A common feature of better-governed funds is that they have organised themselves to counter inherent human tendencies that can contribute to value destruction through behavioural biases affecting how they invest, such as over-confidence and representativeness. Various studies looking at average investor performance in sharemarkets point to a drag of 100 basis points or more from behavioural biases.

Successful investors start by being clear about their mission, their organisational strengths and their beliefs about what drives investment markets and returns. They have a highly competent board and executive; the latter builds clear frameworks to guide their investment decision-making and applies them under clearly delegated authorities. They make decisions in real time, able to respond to opportunities as they arise. Finally, they never assume they have investing fully worked out; they are always learning. In short, they tend to score well across 12 factors highlighted in the landmark work on best-practice governance undertaken by Oxford University’s Gordon Clark and Willis Towers Watson’s Roger Urwin. These 12 factors can be attributed to the four broad areas where we believe asset owners can either create or destroy value.









A governance rating framework, developed at Willis Towers Watson, allows us to rank organisations’ governance from C (very weak) to AAA (global best practice) across these factors. Using this framework, we can help funds make a realistic assessment of how much governance improvement is within their grasp.











The attractive aspect of focusing on better governance is that it is a relatively inexpensive exercise – at least in dollar terms. An assumed $25 billion fund aiming for a lift from moderate to strong governance might expect to spend no more than 1-2 basis points up front to re-engineer itself to a stronger governance platform. This initial investment triggers the potential for a multi-year delivery of superior returns. Discounting reasonable expectations about what the future payoff might be demonstrates attractive returns on the initial investment.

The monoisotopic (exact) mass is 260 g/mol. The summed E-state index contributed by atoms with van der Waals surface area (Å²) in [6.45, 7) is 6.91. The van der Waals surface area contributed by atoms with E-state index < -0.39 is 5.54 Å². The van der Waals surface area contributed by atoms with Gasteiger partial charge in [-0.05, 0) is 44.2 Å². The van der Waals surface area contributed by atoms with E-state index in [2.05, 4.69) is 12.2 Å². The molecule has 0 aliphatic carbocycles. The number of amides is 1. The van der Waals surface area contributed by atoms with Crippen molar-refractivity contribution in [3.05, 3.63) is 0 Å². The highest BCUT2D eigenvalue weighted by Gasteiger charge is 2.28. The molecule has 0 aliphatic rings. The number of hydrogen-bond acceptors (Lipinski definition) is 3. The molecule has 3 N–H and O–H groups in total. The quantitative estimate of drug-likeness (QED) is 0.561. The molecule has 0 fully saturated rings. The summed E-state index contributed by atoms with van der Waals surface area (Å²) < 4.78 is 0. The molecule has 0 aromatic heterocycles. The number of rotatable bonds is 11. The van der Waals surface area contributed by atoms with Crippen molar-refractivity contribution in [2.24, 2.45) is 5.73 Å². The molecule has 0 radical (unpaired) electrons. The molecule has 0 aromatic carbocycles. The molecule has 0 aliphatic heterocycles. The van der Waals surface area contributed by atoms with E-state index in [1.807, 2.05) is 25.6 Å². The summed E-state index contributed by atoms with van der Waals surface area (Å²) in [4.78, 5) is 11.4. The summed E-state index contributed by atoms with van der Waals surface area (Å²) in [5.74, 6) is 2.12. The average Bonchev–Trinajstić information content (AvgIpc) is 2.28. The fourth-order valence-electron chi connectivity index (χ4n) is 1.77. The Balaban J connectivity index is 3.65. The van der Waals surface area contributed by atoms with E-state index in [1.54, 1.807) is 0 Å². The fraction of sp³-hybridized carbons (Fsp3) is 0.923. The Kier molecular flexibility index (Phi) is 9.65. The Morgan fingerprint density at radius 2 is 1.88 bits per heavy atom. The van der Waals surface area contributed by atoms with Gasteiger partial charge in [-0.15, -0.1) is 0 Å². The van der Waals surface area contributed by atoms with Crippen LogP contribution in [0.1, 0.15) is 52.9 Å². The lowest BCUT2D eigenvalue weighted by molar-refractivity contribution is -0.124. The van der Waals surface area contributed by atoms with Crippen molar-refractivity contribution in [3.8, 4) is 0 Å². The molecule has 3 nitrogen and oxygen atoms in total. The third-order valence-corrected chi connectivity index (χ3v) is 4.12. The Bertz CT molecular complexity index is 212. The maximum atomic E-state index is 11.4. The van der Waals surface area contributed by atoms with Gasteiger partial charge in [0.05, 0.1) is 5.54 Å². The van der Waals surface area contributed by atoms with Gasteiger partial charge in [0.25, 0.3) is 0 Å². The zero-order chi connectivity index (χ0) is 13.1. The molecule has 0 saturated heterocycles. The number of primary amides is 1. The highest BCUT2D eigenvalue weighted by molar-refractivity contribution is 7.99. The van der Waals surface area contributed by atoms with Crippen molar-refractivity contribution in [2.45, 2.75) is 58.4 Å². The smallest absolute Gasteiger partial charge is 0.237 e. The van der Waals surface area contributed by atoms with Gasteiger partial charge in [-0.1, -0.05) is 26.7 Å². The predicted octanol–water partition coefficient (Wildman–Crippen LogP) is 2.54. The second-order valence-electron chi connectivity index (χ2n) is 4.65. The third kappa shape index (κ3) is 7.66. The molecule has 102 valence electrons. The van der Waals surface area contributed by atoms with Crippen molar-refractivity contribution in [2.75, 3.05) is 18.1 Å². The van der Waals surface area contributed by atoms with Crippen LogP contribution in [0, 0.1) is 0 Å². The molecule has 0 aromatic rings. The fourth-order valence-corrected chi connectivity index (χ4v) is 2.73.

If the investment case for better governance is so strong, why doesn’t everyone do it? It’s surely not a cost issue. As we have seen, financial costs to transform governance are relatively small in the context of other decisions funds routinely make.

The reasons are diverse. Some funds are constrained by legislatively enshrined poor institutional structures or are burdened by competing multiple objectives. Some lack the awareness to recognise that there are better governance models available and some that are aware simply might not know where to start. While the financial cost is relatively low (especially when viewed against other investing costs), the psychic costs of change can be high. Boards and their staff have to commit to a transformation program that will shake up the ways things have been done.

In our view, the case for continually improving how funds are managed holds through any environment. However, at a time when investors are faced with historically low expected returns, the case seems overwhelming. By combining how strongly they believe in the proposition that improved governance adds value with an objective assessment of where they currently sit in terms of best practice, funds can develop a strong business case to strengthen their governance.